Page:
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I'm using a MySQL 5.0 server. My requirement is to add one special row to an existing table which has an auto-increment primary key.

It would be very useful for future maintenance and management of the project if we were able to make the id of this row 0 (because it's easy to remember and easy to spot in manual observations).

Now, I know that MySQL has no problem with you using your own value for an autoincrement column, and my tests have shown that I can set the autoincrement primary key of a row to 0 with an UPDATE query. However, some concerns have been raised about how this might affect the auto-increment functionality of the column in future INSERTs.

My (limited) experiments have shown nothing strange and I can't find anything specific warning against this in the MySQL docs. That is, apart from this (emphasis mine): http://dev.mysql.com/doc/refman/5.0/en/create-table.html

There can be only one AUTO_INCREMENT column per table, it must be indexed, and it cannot have a DEFAULT value. An AUTO_INCREMENT column works properly only if it contains only positive values. Inserting a negative number is regarded as inserting a very large positive number. This is done to avoid precision problems when numbers “wrap” over from positive to negative and also to ensure that you do not accidentally get an AUTO_INCREMENT column that contains 0.

I am unable to find an explanation for what is wrong with having a value of zero in an AUTO_INCREMENT column, so can anyone tell me if having an AUTO_INCREMENT column that contains 0 is a bad thing?

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2 Answers 2

up vote 2 down vote accepted

As you have already discovered, it's not possible to asign a 0 to an auto increment field with an INSERT, you need to use an UPDATE. AFAIK there is nothing wrong with having a 0 in a row except when you try to dump and import. But that can be avoided by first inserting the data and then later marking it as an auto increment field.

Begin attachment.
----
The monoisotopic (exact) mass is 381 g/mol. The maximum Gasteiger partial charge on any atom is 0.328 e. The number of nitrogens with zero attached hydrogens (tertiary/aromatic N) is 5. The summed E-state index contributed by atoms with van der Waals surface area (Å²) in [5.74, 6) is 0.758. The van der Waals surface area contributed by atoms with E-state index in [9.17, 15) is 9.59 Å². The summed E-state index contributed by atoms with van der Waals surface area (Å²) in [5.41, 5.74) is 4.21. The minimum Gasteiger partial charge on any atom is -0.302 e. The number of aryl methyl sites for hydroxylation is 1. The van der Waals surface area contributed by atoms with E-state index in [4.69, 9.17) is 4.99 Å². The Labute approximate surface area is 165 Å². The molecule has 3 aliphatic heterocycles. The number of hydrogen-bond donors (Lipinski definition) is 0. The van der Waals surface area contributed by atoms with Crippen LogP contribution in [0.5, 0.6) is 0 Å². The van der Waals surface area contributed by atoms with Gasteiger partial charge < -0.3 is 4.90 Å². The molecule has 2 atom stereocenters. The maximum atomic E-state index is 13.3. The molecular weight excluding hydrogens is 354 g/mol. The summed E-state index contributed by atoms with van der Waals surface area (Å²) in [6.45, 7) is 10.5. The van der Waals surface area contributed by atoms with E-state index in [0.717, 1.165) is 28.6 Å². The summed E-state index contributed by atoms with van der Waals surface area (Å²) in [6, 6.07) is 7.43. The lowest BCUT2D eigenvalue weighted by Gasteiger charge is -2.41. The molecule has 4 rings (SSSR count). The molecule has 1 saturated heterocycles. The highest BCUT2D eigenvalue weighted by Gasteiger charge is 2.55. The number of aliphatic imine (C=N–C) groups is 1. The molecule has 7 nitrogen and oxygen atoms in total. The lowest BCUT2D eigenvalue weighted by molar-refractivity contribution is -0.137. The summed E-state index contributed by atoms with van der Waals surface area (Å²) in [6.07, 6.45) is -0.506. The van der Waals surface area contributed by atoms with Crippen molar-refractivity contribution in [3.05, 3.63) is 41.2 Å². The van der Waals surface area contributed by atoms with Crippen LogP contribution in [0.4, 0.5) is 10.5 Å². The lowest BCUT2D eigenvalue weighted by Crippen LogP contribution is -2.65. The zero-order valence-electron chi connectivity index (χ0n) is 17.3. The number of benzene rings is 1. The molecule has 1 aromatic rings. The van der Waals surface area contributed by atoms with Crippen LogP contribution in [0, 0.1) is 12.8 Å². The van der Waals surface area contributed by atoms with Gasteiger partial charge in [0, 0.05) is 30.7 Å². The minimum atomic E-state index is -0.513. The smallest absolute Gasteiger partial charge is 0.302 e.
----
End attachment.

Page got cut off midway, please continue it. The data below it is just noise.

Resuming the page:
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Good call on a reimport. I hadn't considered that as we don't do that often, but we'll make note of that in case we do. As far as I know there's nothing wrong with 0 in a auto increment column either :). But that note I quoted suggests otherwise, so I was hoping to get an answer that either explains why the reference manual says that, or why it might be wrong. How confident are you be that there is nothing wrong with 0 in an auto increment column? –  Paddy O'Loughlin Feb 19 '10 at 12:54
    
I am pretty confident that you will be alright. This one time i did have a 0 in an autoincrement field due to a bug in my code, it didn't have any adverse side effects. –  e4c5 Feb 19 '10 at 13:31

Storing 0 is not a recommended practice. For example, if you dump the table with mysqldump and then reload it, MySQL normally generates new sequence numbers when it encounters the 0 values, resulting in a table with contents different from the one that was dumped. Enabling NO_AUTO_VALUE_ON_ZERO before reloading the dump file solves this problem. mysqldump now automatically includes in its output a statement that enables NO_AUTO_VALUE_ON_ZERO, to avoid this problem.

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